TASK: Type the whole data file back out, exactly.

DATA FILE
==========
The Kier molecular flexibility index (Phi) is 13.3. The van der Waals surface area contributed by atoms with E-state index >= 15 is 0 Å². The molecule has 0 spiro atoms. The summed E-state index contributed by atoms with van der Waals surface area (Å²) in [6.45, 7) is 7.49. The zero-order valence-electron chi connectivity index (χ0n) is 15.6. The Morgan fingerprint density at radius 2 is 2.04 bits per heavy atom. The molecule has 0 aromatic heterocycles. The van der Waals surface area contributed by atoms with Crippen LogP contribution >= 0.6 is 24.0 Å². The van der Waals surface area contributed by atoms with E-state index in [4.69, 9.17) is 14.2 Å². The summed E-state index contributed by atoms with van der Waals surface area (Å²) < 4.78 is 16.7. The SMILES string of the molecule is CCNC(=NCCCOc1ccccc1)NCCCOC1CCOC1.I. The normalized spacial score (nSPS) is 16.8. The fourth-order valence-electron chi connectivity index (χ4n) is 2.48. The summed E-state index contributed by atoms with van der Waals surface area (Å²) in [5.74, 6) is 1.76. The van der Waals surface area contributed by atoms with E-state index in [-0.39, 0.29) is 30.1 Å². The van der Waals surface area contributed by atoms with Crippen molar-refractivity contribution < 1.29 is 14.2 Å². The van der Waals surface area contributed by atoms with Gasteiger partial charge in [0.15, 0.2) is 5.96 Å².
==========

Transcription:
The Kier molecular flexibility index (Phi) is 13.3. The van der Waals surface area contributed by atoms with E-state index >= 15 is 0 Å². The molecule has 0 spiro atoms. The summed E-state index contributed by atoms with van der Waals surface area (Å²) in [6.45, 7) is 7.49. The zero-order valence-electron chi connectivity index (χ0n) is 15.6. The Morgan fingerprint density at radius 2 is 2.04 bits per heavy atom. The molecule has 0 aromatic heterocycles. The van der Waals surface area contributed by atoms with Crippen LogP contribution >= 0.6 is 24.0 Å². The van der Waals surface area contributed by atoms with E-state index in [4.69, 9.17) is 14.2 Å². The summed E-state index contributed by atoms with van der Waals surface area (Å²) < 4.78 is 16.7. The SMILES string of the molecule is CCNC(=NCCCOc1ccccc1)NCCCOC1CCOC1.I. The normalized spacial score (nSPS) is 16.8. The fourth-order valence-electron chi connectivity index (χ4n) is 2.48. The summed E-state index contributed by atoms with van der Waals surface area (Å²) in [5.74, 6) is 1.76. The van der Waals surface area contributed by atoms with E-state index in [-0.39, 0.29) is 30.1 Å². The van der Waals surface area contributed by atoms with Crippen molar-refractivity contribution < 1.29 is 14.2 Å². The van der Waals surface area contributed by atoms with Gasteiger partial charge in [0.15, 0.2) is 5.96 Å².